Born in 1906 in Saint Louis, Missouri, Joséphine Baker, whose real name is Freda Josephine McDonald, made her debut in the music hall in the United States before moving to Paris where she denounced the treatment of African Americans. While she was sold out in France, in the 1930s she could not use the elevator in her apartment building in New York. “The other tenants might not have liked to meet me,” she told the World.
Behind the icon of the Roaring Twenties, naturalized French on November 30, 1937, was a woman engaged in civil rights using the “Negro magazine” to “make fun of the whites and their way of managing the colonies”, she said, both in France and in the country of Uncle Sam. Married in 1937 to a French industrialist of Jewish faith, the young artist joined in 1939 the counter-espionage of the 2nd Office of the General Staff when the war was coming to be declared against Nazi Germany.
A spy from her hospital bed in Morocco
From the fall of 1939 to the spring of 1940, the french army archives report that the artist participated in concerts, taking advantage of “these social events to gather information for counter-espionage”, refusing, however, to sing in front of the Germans in occupied Paris in 1940. Using her notoriety and her mobility, she allowed the head of the Counterintelligence Service and other agents to leave France to join Spain, Portugal, then Morocco in January 1941 to establish a liaison and communication center in the resistance.
In June 1941, Josephine Baker suffered from severe peritonitis, caused by a miscarriage requiring a hysterectomy. Seriously ill, she must be transferred urgently from Marrakech to Casablanca. She will also keep for several years “a mule shoe which was offered to her as a lucky charm by a nurse in Casablanca. [où] we feared for his life ”, reported the World in 1944.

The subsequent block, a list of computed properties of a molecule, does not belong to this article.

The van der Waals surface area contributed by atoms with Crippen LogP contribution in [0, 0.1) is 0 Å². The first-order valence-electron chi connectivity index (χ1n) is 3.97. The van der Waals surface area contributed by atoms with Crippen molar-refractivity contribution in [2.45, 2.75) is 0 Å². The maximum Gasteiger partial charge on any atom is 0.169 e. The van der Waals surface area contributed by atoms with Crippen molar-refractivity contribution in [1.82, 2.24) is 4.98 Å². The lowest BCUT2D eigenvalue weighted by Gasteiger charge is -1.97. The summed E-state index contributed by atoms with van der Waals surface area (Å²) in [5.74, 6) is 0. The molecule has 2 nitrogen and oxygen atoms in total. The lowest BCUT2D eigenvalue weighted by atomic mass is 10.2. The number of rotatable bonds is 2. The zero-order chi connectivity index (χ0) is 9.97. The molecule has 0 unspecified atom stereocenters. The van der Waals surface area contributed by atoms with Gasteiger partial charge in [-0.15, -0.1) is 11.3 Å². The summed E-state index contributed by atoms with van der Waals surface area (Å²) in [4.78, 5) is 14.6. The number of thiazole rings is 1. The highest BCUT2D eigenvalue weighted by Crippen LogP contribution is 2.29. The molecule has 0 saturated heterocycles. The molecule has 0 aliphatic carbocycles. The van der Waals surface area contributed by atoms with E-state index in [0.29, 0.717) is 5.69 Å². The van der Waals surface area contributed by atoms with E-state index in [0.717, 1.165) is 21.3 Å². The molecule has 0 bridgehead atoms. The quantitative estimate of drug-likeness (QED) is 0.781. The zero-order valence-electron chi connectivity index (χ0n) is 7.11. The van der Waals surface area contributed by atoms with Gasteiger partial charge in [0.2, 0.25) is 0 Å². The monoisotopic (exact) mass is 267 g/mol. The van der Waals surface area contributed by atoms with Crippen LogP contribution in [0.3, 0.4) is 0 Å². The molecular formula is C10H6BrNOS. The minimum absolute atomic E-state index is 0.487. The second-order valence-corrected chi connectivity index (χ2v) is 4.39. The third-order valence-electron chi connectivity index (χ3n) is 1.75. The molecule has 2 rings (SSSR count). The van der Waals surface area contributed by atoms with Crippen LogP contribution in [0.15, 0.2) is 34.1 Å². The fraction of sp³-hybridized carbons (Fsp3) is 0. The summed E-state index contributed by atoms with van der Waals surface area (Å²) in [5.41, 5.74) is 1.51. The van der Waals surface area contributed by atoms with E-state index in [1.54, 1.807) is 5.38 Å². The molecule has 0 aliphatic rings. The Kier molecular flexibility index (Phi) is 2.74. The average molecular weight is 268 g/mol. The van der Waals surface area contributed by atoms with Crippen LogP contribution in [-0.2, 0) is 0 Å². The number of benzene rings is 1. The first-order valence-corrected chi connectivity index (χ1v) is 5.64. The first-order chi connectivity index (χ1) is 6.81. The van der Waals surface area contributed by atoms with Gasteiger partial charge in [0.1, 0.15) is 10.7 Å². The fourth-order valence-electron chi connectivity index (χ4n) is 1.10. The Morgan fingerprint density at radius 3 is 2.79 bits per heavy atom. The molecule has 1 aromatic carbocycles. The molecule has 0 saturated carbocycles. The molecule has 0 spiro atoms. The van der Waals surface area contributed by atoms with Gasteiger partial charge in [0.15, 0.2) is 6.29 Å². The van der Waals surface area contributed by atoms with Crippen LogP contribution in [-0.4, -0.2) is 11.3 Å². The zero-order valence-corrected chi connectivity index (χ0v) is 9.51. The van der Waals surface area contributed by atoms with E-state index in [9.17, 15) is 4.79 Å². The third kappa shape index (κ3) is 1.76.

While she underwent multiple operations and an 18-month long hospitalization, and some American newspapers reported dead, the resistance activist continued her spy activities by meeting American diplomats, French resistance fighters and Moroccan leaders from her hospital bed.
Seeing from her window in November 1942 the arrival of American troops during Operation Torch, the resistance fighter was officially relieved of her counterintelligence activities, but continued her engagement by following American troops until Jerusalem, crossing North Africa by Jeep.
From January 1943 to May 1944, she resumed her artistic activity in the service of the French armies while continuing her intelligence activity. On Victory in Europe Day, May 8, 1945, Joséphine went to Germany to “sing with the prisoners and deportees who are released”.
Joséphine Baker’s “Rainbow Tribe”
After the war, the artist decorated medal of the French Resistance with rosette, of the Legion of Honor and of the Croix de Guerre with palms does not forget the fight against racism. In 1953, she informed the French press of her plan to adopt five two-year-old children, “a Scandinavian, a South African, a Japanese, an Indian and an Israeli”, with the concern of respecting “customs and religion ”of each.
“I will endeavor to ensure that the greatest respect for the opinions and beliefs of others is observed,” she declared to the World, “By the example of these children developing according to their nature. I want to show people of color that not all whites are cruel and mean. I will prove that humans can respect each other if given the chance ”.
With her husband, the conductor Jo Bouillon, Joséphine Baker ended up adopting twelve children from all over the world, and the last adopted in 1964 was a little girl born in Morocco. Stellina, is now 57 years old and tells her memories to France Blue. “She would get up early in the morning, she would put on a djellaba and a turban and I would also get up early to have a special moment with her,” she says.
For her last daughter who lost her adoptive mother at the age of 11, “she was a mother who listened to us, she was keen on education” who taught them to be respectful and tolerant, with all the help. world, “whether you are a prince or not”.